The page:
One of my favorite birds, and one I saw often in the salt marshes of San Francisco Bay (those few which haven't been developed over), is the magnificent Great Egret. We often had snowy egrets, their somewhat smaller cousins, as marsh visitors as well, and those were perhaps more common than the larger great egrets, but it's hard not to catch one's breath at the gorgeous and very large great egret as it takes flight. Only the great blue heron surpasses it in size as a salt marsh wader.
Great egrets are fishers, searching for their prey in shallow water, and quickly stabbing a fish with their sharp beaks. It's what they do. They're built for shallow water, less so for land, where their stilt legs leave them awkward at times. They're incredible to see in flight, the great expanse of snow-white wings extended to 50 inches across, and if angels have white wings, they've copied them from the great egret.
Today I saw this picture of two great egrets hunting fish on Grand Isle, LA, and it has broken my heart.
The closer bird is not in shadow.
The closer bird probably doesn't have a long time left to live.
The closer bird almost certainly cannot fly.
And we did this to that bird.
That's right, I did this. You did this. My partner did this. My mother did this. My sister did this. My friends did this. My cousins did this. My neighbors did this. Every last one of us that demands oil to keep our lifestyle going did this. Every single one of us.
There is no way we can make it up to that bird. Our oily lifestyle is always more important than the wildlife it harms. Our lifestyle took away a lot of the salt marsh habitat in the Bay Area, habitat that was once important to great egrets. Our lifestyle has just taken out Grand Isle, and much of Louisiana, Texas, Alabama, and Florida's coast along with it. Our lifestyle is leaking oil into the Gulf of Mexico. Each oil plume has your name and mine written on it.
I don't have a lot of answers, but I know I have to find some quickly. I know I cannot continue to bear responsibility for killing some of my favorite birds, and for the endangered turtles, and for the ways of life and livelihoods of so many coastal residents which have been ended, perhaps for all time. I have thought I had done a fair amount towards supporting a green future but what I have done amounts to very little in comparison to a blackened great egret that should be as white as any, a great egret covered in the oil that my way of living - our way of living - has demanded.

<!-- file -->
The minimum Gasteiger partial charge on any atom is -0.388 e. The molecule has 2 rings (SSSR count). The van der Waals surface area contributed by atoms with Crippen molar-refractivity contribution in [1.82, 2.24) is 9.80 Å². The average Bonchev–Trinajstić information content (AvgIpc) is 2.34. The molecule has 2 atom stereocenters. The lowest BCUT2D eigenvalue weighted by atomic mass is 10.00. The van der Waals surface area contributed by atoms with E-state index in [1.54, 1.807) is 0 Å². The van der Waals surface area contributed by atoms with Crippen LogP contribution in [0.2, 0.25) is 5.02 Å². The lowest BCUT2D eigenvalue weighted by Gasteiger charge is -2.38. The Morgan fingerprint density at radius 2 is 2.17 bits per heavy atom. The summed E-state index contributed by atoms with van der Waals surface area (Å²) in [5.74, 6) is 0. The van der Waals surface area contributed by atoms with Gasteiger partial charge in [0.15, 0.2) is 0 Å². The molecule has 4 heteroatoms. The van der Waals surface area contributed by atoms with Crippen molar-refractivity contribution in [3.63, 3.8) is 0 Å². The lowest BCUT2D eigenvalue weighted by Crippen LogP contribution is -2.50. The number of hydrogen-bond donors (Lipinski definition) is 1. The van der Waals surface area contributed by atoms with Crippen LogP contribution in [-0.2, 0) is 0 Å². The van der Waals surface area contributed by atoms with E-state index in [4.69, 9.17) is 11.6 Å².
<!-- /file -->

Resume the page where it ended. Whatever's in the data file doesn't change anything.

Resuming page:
War is waged continually in my name. In my name, we are at war in Afghanistan and Iraq. In my name, BP, Exxon, and every other oil company has declared war on the environment. In my name, greenhouse gases pollute our atmosphere. In my name, you can rarely see the San Gabriels from Los Angeles thanks to the smog. In my name, wild rivers are dammed to provide hydropower. In my name, nuclear waste is generated and needs to be stored somewhere, just Not In My Back Yard. As long as I don't see it, maybe it's not happening, right? And anyway, they're all a bunch of red states down there, and they deserve the little, ineffectual government they've always clamored for. Right?
Well, it is happening, and it's right smack in the middle of not our back yards, but our front yards. It's in our faces. It comes in the form of oiled wildlife, including great egrets, and it's a wakeup call that we all have to answer.
If this is something we did - and I firmly believe that it is - then maybe we cannot fix it, but we can do differently in the future. We can live differently. Not everybody can rush out and buy an electric vehicle (and where does your electricity come from? Oil? Coal? Nuclear power? Hydro?) and not everyone can roof over with solar panels and find room for storage batteries. But there have to be steps that all of us can take, here, now, that will stop demanding so much oil, and start making reparations to the offspring of those great egrets.
There has to be something. Or this will continue, and happen again, in your name and mine.
It's our choice, every one of us. This:
1st photo: birdigintaiwan.com
2nd photo: wikipedia commons
3rd photo: Yahoo news (AFP/Getty Images/Spencer Platt)
4th photo: Mark Harris on Floridata.com
5th photo: photography-on-the.net/forum/showthread.php?p=10128517